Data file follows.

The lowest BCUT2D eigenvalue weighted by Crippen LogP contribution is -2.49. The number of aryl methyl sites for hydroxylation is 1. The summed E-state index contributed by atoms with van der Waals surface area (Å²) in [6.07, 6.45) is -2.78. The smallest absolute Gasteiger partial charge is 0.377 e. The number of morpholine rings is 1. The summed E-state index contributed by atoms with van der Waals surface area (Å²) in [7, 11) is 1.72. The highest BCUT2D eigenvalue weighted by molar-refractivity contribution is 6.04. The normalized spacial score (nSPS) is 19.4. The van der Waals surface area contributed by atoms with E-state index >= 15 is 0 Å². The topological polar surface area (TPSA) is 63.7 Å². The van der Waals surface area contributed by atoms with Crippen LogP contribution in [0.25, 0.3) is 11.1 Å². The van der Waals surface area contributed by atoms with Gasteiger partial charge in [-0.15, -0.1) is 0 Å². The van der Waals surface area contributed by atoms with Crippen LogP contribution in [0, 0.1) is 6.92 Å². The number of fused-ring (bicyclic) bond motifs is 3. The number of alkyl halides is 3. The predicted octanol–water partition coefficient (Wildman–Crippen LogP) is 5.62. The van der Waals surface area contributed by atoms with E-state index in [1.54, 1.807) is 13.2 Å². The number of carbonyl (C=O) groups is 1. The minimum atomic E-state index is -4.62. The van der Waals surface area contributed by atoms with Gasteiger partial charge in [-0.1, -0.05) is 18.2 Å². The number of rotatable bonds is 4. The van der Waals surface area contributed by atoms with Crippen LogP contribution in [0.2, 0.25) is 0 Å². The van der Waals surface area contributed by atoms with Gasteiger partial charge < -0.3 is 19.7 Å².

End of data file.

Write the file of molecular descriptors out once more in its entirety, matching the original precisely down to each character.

The lowest BCUT2D eigenvalue weighted by Crippen LogP contribution is -2.49. The number of aryl methyl sites for hydroxylation is 1. The summed E-state index contributed by atoms with van der Waals surface area (Å²) in [6.07, 6.45) is -2.78. The smallest absolute Gasteiger partial charge is 0.377 e. The number of morpholine rings is 1. The summed E-state index contributed by atoms with van der Waals surface area (Å²) in [7, 11) is 1.72. The highest BCUT2D eigenvalue weighted by molar-refractivity contribution is 6.04. The normalized spacial score (nSPS) is 19.4. The van der Waals surface area contributed by atoms with E-state index >= 15 is 0 Å². The topological polar surface area (TPSA) is 63.7 Å². The van der Waals surface area contributed by atoms with Crippen LogP contribution in [0.25, 0.3) is 11.1 Å². The van der Waals surface area contributed by atoms with Gasteiger partial charge in [-0.15, -0.1) is 0 Å². The van der Waals surface area contributed by atoms with Crippen LogP contribution in [0, 0.1) is 6.92 Å². The number of fused-ring (bicyclic) bond motifs is 3. The number of alkyl halides is 3. The predicted octanol–water partition coefficient (Wildman–Crippen LogP) is 5.62. The van der Waals surface area contributed by atoms with E-state index in [1.54, 1.807) is 13.2 Å². The number of carbonyl (C=O) groups is 1. The minimum atomic E-state index is -4.62. The van der Waals surface area contributed by atoms with Gasteiger partial charge in [-0.1, -0.05) is 18.2 Å². The number of rotatable bonds is 4. The van der Waals surface area contributed by atoms with Crippen LogP contribution in [0.2, 0.25) is 0 Å². The van der Waals surface area contributed by atoms with Gasteiger partial charge < -0.3 is 19.7 Å².